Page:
Pilots Compete with Model Airplanes

EUGENE, Ore. — You might notice more airplanes taking to the skies above Eugene this holiday weekend.

That’s because one of the largest model airplane competitions in the Northwest is in town.

The Northwest Control-Line Regionals took off Friday.

Model airplane pilots compete in categories from racing, to aerobatics and combat.

It’s a sport that’s brought a niche group of experts together for the past 42 years.

When it comes to his model airplane, Paul Walker specializes in aerobatics — figure eights and other maneuvers all controlled by metal wires.

“(A) person does the same set of figures and you are judged on how accurately you do each one,” Walker.

And when walker is judged, he usually lands one of the best scores.

“I’m going to Europe in the end of August for the World Championships,” Walker said.

He already won the world championship in 1992.

Walker discovered his love for these replicas when he was a kid and later became an aerospace engineer for Boeing.

He says control-line competing gives him a sense of freedom.

“Build a big fancy airplane. You got a whole set of schedules you got to work to, certain requirement and all that, you don’t have too much control over. Here I set all my requirements and schedules,” Walker said.

For other model airplane enthusiasts, competing is more about controlled chaos.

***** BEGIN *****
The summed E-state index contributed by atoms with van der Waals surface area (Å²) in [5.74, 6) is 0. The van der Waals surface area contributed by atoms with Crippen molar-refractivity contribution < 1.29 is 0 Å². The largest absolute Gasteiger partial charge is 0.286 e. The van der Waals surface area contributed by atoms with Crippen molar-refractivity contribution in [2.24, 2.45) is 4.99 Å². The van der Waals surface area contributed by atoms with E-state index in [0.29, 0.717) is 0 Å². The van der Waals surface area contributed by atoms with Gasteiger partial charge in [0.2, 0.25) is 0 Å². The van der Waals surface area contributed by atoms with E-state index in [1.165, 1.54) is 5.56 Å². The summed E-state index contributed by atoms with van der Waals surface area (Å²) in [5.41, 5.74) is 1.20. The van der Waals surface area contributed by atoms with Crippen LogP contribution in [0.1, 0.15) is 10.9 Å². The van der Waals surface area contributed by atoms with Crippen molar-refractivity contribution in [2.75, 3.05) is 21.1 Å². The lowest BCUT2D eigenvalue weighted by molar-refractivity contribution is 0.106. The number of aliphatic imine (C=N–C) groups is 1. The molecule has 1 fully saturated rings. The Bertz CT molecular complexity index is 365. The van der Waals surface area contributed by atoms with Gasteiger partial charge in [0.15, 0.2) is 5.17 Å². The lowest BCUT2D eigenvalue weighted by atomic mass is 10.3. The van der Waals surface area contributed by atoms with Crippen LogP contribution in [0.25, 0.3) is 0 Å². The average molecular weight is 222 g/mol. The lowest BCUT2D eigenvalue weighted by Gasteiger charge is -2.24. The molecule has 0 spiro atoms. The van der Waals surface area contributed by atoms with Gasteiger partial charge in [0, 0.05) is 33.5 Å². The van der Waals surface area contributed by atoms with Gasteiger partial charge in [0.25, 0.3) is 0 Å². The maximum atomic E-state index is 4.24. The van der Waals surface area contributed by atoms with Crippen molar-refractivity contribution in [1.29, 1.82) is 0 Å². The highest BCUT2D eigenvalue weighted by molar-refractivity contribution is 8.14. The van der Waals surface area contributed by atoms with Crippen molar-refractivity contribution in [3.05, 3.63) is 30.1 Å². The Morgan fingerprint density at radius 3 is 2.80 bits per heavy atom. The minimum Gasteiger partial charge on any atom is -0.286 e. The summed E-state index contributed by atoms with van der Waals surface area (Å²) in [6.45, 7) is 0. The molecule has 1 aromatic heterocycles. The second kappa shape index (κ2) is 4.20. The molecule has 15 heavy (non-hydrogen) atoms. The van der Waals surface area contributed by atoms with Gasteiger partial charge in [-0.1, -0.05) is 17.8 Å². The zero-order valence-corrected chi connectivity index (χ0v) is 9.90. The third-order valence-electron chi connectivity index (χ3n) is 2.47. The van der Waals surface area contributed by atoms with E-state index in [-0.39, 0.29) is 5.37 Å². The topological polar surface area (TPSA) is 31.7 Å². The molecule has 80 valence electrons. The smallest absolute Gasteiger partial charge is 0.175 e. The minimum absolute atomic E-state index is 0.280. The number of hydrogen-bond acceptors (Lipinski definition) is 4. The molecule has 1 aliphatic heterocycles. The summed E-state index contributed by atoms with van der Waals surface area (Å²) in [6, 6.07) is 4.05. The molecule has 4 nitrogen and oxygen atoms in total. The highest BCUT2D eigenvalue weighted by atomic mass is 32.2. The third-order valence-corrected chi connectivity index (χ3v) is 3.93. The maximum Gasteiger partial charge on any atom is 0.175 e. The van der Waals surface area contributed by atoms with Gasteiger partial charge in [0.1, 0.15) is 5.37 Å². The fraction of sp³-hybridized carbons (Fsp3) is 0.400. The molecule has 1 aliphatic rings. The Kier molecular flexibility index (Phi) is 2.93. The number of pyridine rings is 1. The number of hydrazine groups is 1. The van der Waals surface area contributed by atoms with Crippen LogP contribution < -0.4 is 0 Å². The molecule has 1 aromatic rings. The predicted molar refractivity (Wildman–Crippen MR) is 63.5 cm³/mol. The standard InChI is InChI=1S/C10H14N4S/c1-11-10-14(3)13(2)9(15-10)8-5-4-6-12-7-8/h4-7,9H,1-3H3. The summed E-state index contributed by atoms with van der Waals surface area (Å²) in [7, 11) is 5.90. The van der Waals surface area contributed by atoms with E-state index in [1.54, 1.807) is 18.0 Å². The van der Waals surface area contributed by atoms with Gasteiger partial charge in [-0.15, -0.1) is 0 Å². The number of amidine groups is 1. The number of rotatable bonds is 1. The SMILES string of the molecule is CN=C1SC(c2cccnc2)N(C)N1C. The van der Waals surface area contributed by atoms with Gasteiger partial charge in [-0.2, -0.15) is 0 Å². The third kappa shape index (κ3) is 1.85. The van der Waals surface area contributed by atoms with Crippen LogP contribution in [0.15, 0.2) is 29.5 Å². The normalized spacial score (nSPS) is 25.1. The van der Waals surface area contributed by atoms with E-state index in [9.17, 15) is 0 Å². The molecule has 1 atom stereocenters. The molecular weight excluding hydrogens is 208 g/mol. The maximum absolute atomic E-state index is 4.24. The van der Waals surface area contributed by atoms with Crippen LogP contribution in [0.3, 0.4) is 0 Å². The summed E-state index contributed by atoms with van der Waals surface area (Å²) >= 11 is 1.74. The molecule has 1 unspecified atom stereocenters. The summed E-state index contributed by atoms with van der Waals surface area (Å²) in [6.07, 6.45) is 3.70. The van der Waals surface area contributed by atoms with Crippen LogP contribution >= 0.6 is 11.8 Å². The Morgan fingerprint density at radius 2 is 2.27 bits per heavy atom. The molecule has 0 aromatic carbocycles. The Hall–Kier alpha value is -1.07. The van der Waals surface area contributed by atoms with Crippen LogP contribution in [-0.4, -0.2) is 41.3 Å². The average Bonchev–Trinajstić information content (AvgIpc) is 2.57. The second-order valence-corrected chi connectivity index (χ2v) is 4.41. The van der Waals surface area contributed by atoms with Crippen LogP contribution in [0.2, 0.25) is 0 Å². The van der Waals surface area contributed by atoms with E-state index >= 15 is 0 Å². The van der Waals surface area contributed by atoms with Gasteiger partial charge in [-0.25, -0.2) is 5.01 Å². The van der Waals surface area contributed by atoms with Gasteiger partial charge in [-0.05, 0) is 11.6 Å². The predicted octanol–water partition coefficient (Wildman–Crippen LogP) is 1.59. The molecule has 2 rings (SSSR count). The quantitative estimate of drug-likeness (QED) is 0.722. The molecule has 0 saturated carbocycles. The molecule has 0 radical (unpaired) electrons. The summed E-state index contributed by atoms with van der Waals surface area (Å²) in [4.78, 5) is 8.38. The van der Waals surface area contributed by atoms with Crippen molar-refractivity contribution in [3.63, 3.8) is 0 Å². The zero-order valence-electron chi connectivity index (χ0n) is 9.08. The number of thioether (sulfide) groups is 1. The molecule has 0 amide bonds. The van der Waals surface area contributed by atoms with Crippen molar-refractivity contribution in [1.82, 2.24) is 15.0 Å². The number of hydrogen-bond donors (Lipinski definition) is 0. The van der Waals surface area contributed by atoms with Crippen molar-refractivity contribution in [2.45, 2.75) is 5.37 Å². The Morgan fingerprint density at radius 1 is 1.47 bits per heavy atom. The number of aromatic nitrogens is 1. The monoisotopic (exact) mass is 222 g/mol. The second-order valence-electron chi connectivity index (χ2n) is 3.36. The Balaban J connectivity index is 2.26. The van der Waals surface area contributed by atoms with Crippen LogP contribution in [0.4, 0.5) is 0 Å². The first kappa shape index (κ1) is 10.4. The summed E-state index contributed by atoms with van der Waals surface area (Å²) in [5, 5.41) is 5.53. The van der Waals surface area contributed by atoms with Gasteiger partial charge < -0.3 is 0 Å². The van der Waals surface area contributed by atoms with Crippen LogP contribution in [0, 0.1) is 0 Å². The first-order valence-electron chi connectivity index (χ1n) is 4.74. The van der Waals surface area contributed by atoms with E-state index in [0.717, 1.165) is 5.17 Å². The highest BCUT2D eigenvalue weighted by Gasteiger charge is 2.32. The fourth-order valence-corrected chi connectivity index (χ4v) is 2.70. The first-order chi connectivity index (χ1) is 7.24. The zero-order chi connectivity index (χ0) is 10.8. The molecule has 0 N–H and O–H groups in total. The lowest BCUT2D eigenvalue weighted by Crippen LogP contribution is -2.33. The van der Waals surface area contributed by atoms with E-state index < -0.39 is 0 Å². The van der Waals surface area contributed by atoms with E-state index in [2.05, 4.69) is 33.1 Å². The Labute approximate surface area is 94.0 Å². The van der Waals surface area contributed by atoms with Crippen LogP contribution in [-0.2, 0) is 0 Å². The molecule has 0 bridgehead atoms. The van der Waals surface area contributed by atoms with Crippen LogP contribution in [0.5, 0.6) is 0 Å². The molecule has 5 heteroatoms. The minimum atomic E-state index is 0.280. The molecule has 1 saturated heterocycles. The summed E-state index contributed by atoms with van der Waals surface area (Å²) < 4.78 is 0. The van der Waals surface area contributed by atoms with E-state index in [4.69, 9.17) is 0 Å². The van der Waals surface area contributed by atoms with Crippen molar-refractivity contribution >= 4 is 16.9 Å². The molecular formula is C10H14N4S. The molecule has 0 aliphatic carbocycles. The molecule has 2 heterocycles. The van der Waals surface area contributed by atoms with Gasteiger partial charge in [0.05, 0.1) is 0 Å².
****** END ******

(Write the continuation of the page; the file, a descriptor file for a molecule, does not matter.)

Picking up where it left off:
“We’re all adrenaline junkies out here. We like speed. We’re like speed feins. We like to go fast,” said model airplane pilot Mel Lyne.

These fliers go head-to-head with their planes, some reaching speeds more than 100 miles per hour. It’s a combat-styled competition.

“You’ve got to get his streamer off and stop him from getting your steamer off,” Lyne said. “We have some pretty heavy plane fixing days.”

But no matter where your specialty or passion lies, when it comes to these aerodynamic toys, flying is about focus.

“It’s 100 percent concentration out there and if you don’t, things aren’t going to go your way,” Lyne said.

“I really enjoy it. It’s a fun time and when you learn, you meet new friends,” Walker said.

The competition goes all weekend at the Eugene Airport. It’s free for spectators.

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